Oh, the beauty that was created by those hands. Let’s take a moment to celebrate Georgia O’Keeffe’s birthday today, shall we?.
I am pretty sure there is no need to tell you anything about Georgia O’Keeffe. She, and her paintings, are, dare I say, iconic. I think her name is synonymous with her close-up paintings of flowers which everyone has seen.
I have always appreciated her work, as well as the fact that she is one of the few female artists with such notoriety. It is amazing when you consider that most female artists are encouraged NOT to use their name because it makes their work less than desirable to collect… a female name is considered somehow less serious I suppose. O’Keeffe, however, “knocked it out of the park” using her own name, and in her own style. Her partner in life, photographer Alfred Stieglitz, championed her work in many ways, which certainly did hurt matters, but she did all the heavy lifting while “blazing the trail” for the rest of us.
TWO IMPORTANT THINGS O’KEEFFE’S WORK HAS TAUGHT ME
I have been drawn to O’Keeffe’s work since my college days. I have had opportunities to read more about her and her work. I have visited the Georgia O’Keeffe Museum in Santa Fe, New Mexico many times, enjoyed the Ghost Ranch where she painted, toured her home and studio in Abiquiu, New Mexico, and attended exhibits of her work in a few different cities. I feel like I have been studying her work in some way for decades. There are many things I have come away with in my un-official study, but today I want to share two invaluable gems O’Keeffe’s work has taught me: Value and Viewpoint.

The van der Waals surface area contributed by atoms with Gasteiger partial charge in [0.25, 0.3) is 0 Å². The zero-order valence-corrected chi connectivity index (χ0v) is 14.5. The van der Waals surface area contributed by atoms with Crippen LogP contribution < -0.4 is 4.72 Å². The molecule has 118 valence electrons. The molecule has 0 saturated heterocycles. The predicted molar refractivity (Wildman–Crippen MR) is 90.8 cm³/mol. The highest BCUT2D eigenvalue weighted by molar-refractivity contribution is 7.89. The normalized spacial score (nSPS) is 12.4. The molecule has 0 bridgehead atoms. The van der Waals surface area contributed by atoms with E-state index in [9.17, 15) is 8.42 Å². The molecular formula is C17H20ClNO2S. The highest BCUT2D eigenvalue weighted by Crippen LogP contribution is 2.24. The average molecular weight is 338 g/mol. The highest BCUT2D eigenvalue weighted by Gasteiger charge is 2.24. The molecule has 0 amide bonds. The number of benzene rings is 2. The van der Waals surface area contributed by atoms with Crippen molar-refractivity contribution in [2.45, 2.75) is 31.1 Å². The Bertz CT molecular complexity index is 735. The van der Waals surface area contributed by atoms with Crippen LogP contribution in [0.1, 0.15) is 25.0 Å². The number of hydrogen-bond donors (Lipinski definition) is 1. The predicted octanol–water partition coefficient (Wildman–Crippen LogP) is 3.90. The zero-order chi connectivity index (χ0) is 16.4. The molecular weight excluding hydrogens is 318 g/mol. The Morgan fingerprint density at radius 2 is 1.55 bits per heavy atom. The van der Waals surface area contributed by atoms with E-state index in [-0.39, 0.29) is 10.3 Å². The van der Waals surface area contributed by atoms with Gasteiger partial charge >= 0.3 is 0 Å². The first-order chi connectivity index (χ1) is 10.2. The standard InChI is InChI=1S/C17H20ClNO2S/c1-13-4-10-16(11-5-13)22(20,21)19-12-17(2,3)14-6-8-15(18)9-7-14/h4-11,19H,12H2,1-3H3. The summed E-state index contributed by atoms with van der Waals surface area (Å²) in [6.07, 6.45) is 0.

The importance of value, or tonal range… O’Keeffe was a master at value. Have you ever thought about how difficult it is to create a white flower? Her value skill was further confirmed for me at an exhibit which included a few of her sketchbooks. Sketchbooks fascinate me so I was really studying them. They were simple line drawings with numerical notations. When I read the information, it explained that the importance of the numbers were O’Keeffe’s unknown notations (or some similar verbiage). I was a little baffled because, to my eye, the numbers corresponded to the value scale. One of the paintings made from the sketch was on display so, of course I confirmed the numbers matched up. Mystery solved as far as I was concerned. She knew the value scale by rote and did not have to spend the time noodling around with it in a sketchbook; at least that is my theory.
I took a painting course once, and the instructor made the point that in order for a painting to be successful, value was more important than color. I think this is true in painting, drawing, and photography. In photography, Ansel Adams made the Zone system famous for the same reason.
And, now, the second thing O’Keeffe’s work taught me. I have to tell you, this was a much quicker lesson. The very first time I saw one of her paintings with a macro, somewhat abstracted perspective… I was smitten. Oh, how a close-up view can give you a different perspective. I love it when an object becomes just ever so slightly abstracted by a macro viewpoint. It makes you slow down and try to interpret what you are looking at… what is the subject... like a mystery to solve. Love, love, love that aspect. Always have.
What is your favorite (or favorites) Georgia O’Keeffe painting?